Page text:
Thursday, October 18, 2012

Guided Access on the iPad

Guided Access is an accessibility feature on the new Operating System of the iPad. I highly recommend setting it up and using it when handing out iPads in a multiuser cart. Guided Access forces student to remain on the app the teacher selected to use. It also disables their ability to crank up the volume. Teachers can disable features inside the app if they do not want users to access them. Finally, you can turn off touch screen capability if need be, as well as lock the screen in landscape or portrait mode. 

You enable Guided Access through Settings > General > Accessibility > Guided Access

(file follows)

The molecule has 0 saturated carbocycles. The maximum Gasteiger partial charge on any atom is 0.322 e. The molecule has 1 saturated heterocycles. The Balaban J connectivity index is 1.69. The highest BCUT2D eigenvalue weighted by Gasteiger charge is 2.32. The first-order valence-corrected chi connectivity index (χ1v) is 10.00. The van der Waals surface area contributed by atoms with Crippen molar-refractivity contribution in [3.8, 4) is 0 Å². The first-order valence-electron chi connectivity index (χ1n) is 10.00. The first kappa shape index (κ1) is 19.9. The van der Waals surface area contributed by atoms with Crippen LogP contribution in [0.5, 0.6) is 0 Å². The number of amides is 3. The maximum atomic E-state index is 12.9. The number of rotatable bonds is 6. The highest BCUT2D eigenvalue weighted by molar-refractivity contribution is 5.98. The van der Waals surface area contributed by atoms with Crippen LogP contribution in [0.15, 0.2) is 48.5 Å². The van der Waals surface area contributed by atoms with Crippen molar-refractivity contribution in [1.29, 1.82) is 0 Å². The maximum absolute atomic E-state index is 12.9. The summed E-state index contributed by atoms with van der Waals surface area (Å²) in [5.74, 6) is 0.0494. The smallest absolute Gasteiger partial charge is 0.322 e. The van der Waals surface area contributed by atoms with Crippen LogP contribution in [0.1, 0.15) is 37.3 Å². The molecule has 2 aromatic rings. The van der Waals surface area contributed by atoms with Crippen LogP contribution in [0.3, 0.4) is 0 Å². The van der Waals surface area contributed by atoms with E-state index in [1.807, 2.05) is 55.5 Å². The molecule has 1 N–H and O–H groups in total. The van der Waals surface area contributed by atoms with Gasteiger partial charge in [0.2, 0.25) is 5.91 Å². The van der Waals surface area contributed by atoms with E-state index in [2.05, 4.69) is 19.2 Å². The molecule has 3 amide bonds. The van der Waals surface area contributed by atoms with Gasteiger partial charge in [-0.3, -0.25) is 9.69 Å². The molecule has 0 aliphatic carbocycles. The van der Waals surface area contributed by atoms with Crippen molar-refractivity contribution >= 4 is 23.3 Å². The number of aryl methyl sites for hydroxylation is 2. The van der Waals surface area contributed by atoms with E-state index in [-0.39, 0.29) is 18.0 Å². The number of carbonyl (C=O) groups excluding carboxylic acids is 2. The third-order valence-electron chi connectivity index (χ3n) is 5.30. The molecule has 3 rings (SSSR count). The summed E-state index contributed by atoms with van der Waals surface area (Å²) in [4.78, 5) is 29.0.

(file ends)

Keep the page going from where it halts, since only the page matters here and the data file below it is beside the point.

Once inside Guided Access, turn it on and click the Set Passcode tab. It will prompt you to input the code twice to ensure it is what you want it to be. Hint: Do not make this easy to hack, such as 1234 or 1111. My first graders tried that right off the bat. 

Once Guided Access has been enabled, you can decide when you need to use it. Simply enter the app for use, and triple click the Home Button. You will enter a precursor screen that allows you to circle features to be disabled, and select some of the other options I mentioned above. Click Start and the student is locked into that app with that volume level. When the learning session is over, the teacher can disable Guided Access by triple clicking the home button again and inputting the code. 

There is a slide show with pictures and annotations embedded below that explains this process. 




Wednesday, October 17, 2012

Nearpod, Near Perfect